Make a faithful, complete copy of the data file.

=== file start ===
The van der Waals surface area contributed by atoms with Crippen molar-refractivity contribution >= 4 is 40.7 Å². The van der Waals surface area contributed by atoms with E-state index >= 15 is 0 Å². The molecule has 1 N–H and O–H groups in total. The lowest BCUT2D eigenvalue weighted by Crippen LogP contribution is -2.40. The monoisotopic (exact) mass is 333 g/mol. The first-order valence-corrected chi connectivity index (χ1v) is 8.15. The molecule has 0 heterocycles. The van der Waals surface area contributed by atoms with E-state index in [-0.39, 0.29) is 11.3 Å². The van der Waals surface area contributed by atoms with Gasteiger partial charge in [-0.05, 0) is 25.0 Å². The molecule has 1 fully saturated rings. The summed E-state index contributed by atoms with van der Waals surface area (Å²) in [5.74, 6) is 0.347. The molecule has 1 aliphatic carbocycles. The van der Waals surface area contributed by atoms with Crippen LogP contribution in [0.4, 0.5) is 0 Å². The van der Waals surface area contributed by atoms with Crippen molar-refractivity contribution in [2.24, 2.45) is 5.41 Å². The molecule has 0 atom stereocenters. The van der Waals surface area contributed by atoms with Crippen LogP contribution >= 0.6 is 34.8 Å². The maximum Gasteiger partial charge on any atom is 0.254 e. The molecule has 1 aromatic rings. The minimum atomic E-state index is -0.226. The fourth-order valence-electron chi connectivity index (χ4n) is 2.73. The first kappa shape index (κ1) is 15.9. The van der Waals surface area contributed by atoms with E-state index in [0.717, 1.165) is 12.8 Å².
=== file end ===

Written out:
The van der Waals surface area contributed by atoms with Crippen molar-refractivity contribution >= 4 is 40.7 Å². The van der Waals surface area contributed by atoms with E-state index >= 15 is 0 Å². The molecule has 1 N–H and O–H groups in total. The lowest BCUT2D eigenvalue weighted by Crippen LogP contribution is -2.40. The monoisotopic (exact) mass is 333 g/mol. The first-order valence-corrected chi connectivity index (χ1v) is 8.15. The molecule has 0 heterocycles. The van der Waals surface area contributed by atoms with E-state index in [-0.39, 0.29) is 11.3 Å². The van der Waals surface area contributed by atoms with Gasteiger partial charge in [-0.05, 0) is 25.0 Å². The molecule has 1 fully saturated rings. The summed E-state index contributed by atoms with van der Waals surface area (Å²) in [5.74, 6) is 0.347. The molecule has 1 aliphatic carbocycles. The van der Waals surface area contributed by atoms with Crippen LogP contribution in [0.4, 0.5) is 0 Å². The van der Waals surface area contributed by atoms with Crippen molar-refractivity contribution in [2.24, 2.45) is 5.41 Å². The molecule has 0 atom stereocenters. The van der Waals surface area contributed by atoms with Crippen LogP contribution >= 0.6 is 34.8 Å². The maximum Gasteiger partial charge on any atom is 0.254 e. The molecule has 1 aromatic rings. The minimum atomic E-state index is -0.226. The fourth-order valence-electron chi connectivity index (χ4n) is 2.73. The first kappa shape index (κ1) is 15.9. The van der Waals surface area contributed by atoms with E-state index in [0.717, 1.165) is 12.8 Å².